So you want to work in the study abroad field. Maybe you’ve just returned from an international experience of your own and it made you realize that there are careers that revolve around this awesome thing. Or maybe you’re wrapping up your graduate studies and have known for years that this is the career you want to pursue. Wherever you fall in the spectrum, study abroad inspires you and you want to be a part of it. So you apply for a job. And then another one. And then a few more. And then a LOT more. It’s no secret that finding a job is tough. The seemingly endless cycle of applications, resumes and cover letters can dishearten even the most epic study abroad rockstar. Well, take heart, because here are some tips which will help you take your relationship with job hunting to the next level. Yes, the L word. Fall in love with your job search.
Get to know yourself.
When you got home from your international experience, how many times did you begin sentences with, “When I was abroad…” or “When I was in (insert country name here)…”? If you loved your global adventure as much as I did, probably way too often. But it’s a pretty basic fact that it takes time to fully understand the impact of your time abroad. Sometimes, it takes months, or even years, to really grasp the significance. When you’re in the middle of your study abroad experience, your attention is completely focused on adjusting to and reveling in the culture around you. Let’s be honest, when I go someplace new, I am definitely thinking about things like how to use the bus system or where to get the best food, more than any long term effects the trip will have on me.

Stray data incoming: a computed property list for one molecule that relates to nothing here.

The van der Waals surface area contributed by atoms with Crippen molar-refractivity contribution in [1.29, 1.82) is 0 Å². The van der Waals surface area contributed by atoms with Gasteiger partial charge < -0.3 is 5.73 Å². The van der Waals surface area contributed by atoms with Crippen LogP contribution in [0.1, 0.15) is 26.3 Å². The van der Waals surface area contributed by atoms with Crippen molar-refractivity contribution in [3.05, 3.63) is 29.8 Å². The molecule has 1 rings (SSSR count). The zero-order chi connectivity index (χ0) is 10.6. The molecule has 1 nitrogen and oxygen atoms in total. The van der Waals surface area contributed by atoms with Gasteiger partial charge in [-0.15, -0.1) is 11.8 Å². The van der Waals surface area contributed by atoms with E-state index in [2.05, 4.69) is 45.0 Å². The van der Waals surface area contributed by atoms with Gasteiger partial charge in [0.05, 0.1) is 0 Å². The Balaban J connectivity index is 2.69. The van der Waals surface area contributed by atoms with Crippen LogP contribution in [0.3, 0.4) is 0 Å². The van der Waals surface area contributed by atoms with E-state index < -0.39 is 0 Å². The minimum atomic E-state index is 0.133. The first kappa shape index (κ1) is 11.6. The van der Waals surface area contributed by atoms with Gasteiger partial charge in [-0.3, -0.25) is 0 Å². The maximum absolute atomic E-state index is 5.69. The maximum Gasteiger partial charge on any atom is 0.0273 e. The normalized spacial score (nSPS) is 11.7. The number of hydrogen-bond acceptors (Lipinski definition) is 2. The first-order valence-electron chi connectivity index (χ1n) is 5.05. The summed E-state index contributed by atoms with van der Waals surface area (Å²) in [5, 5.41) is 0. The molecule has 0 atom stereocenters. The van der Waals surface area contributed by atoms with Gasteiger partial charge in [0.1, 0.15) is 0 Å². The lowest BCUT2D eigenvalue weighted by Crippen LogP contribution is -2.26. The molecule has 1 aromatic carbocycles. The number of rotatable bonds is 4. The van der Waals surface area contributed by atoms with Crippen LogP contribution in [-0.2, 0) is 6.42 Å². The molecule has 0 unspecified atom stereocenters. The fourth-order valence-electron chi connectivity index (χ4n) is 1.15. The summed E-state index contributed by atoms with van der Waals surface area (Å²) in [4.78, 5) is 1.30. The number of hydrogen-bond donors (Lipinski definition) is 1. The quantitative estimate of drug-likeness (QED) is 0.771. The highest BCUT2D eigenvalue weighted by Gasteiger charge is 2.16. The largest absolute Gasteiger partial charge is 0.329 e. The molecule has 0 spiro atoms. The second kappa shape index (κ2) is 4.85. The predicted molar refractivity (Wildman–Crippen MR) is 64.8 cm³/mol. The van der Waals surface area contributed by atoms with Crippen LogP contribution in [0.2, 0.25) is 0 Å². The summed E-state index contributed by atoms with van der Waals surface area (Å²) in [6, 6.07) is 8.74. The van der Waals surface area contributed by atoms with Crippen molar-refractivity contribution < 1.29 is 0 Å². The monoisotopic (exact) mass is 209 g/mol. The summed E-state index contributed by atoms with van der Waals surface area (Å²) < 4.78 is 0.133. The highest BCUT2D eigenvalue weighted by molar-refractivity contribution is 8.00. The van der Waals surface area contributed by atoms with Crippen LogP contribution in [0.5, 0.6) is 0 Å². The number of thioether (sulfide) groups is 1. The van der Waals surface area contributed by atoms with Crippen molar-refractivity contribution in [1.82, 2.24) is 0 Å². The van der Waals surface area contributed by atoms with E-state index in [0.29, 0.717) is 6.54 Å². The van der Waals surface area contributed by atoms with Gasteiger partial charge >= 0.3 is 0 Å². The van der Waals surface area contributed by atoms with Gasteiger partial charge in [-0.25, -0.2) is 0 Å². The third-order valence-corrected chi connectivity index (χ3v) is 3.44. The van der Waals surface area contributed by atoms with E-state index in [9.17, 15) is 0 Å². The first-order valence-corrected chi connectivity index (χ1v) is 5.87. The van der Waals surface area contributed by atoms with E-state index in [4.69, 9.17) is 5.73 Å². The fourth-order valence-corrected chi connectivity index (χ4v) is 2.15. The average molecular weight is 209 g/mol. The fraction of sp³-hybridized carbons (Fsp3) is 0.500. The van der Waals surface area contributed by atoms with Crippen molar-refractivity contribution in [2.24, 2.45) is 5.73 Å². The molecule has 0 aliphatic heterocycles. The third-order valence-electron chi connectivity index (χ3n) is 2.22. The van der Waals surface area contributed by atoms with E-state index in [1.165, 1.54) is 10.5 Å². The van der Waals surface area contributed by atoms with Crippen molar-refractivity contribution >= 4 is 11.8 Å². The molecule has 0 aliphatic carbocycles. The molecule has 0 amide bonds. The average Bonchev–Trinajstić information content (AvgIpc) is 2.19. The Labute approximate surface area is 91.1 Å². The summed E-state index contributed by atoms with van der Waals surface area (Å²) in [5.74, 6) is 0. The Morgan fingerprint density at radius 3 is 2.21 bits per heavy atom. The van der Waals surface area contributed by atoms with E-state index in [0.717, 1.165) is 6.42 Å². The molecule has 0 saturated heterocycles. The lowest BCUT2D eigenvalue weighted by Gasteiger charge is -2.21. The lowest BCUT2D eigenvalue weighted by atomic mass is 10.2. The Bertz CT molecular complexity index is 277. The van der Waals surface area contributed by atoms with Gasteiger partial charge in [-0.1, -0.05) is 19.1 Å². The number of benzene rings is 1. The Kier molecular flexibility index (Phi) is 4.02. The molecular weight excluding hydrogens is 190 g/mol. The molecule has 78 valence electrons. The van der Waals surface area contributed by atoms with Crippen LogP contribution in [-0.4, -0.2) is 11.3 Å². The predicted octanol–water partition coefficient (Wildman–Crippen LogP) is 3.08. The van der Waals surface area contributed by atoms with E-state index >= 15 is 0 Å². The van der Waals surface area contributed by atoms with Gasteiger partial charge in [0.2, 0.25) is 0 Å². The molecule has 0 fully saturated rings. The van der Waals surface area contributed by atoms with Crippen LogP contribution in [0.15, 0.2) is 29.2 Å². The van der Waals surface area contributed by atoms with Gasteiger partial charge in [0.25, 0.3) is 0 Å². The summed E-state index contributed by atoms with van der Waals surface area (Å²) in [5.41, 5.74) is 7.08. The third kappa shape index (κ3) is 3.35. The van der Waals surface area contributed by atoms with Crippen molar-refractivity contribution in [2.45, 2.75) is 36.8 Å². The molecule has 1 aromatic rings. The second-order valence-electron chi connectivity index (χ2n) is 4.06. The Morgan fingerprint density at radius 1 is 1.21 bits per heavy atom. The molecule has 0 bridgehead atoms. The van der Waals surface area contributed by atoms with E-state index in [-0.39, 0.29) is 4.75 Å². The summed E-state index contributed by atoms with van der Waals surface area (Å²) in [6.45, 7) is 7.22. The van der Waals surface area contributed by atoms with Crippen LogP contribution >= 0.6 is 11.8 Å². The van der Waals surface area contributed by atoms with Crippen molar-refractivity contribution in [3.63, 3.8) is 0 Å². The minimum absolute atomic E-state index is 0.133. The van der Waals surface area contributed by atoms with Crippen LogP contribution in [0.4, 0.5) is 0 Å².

So when you do finally come back home, carrying all of these new life lessons and experiences, you’re a different person from the one who left. So use the time that you are spending on looking for a job to really unpack your own experiences. The entire application process enables the hiring committee to get to know who you are, so why not use it as a tool to get to know yourself again, too. Though it is tempting, don’t blow off those cover letters and supplemental questions as mere boxes to check in your application process. Behind the (sometimes) stuffy language, those are important questions to think about and can be great springboards for reflecting on the meaningfulness of your time abroad.
On a more logistical level, reflect on what your job search tells you about you. What traits in a job do you value the most? By understanding what truly impacted you while abroad, it will be easier to understand what path to take in your job search. What type of position do you want? Where do you want to live? What type of people do you want around you? All of these questions will change your job search strategy. And make it more exciting!
Get to know others in the field.